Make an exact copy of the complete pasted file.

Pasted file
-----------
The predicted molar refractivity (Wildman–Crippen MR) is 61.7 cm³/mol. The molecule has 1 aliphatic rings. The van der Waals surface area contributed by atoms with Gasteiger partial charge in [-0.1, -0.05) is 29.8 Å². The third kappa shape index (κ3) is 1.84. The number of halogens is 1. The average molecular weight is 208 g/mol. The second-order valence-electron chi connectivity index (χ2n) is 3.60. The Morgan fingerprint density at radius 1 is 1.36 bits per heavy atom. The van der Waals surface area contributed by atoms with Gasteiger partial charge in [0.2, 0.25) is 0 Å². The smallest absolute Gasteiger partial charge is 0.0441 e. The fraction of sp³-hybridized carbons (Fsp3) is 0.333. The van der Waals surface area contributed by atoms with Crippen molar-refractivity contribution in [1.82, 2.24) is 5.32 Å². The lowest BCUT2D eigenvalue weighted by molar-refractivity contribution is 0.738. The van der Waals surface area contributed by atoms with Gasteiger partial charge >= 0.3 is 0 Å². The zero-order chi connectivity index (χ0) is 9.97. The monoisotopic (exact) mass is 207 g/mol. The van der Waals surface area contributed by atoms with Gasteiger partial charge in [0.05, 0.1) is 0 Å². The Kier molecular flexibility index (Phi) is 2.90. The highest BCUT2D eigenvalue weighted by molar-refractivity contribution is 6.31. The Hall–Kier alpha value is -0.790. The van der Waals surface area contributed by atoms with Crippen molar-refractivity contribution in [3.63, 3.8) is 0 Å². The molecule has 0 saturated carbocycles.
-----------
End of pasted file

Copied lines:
The predicted molar refractivity (Wildman–Crippen MR) is 61.7 cm³/mol. The molecule has 1 aliphatic rings. The van der Waals surface area contributed by atoms with Gasteiger partial charge in [-0.1, -0.05) is 29.8 Å². The third kappa shape index (κ3) is 1.84. The number of halogens is 1. The average molecular weight is 208 g/mol. The second-order valence-electron chi connectivity index (χ2n) is 3.60. The Morgan fingerprint density at radius 1 is 1.36 bits per heavy atom. The van der Waals surface area contributed by atoms with Gasteiger partial charge in [0.2, 0.25) is 0 Å². The smallest absolute Gasteiger partial charge is 0.0441 e. The fraction of sp³-hybridized carbons (Fsp3) is 0.333. The van der Waals surface area contributed by atoms with Crippen molar-refractivity contribution in [1.82, 2.24) is 5.32 Å². The lowest BCUT2D eigenvalue weighted by molar-refractivity contribution is 0.738. The van der Waals surface area contributed by atoms with Gasteiger partial charge >= 0.3 is 0 Å². The zero-order chi connectivity index (χ0) is 9.97. The monoisotopic (exact) mass is 207 g/mol. The van der Waals surface area contributed by atoms with Gasteiger partial charge in [0.05, 0.1) is 0 Å². The Kier molecular flexibility index (Phi) is 2.90. The highest BCUT2D eigenvalue weighted by molar-refractivity contribution is 6.31. The Hall–Kier alpha value is -0.790. The van der Waals surface area contributed by atoms with Crippen molar-refractivity contribution in [3.63, 3.8) is 0 Å². The molecule has 0 saturated carbocycles.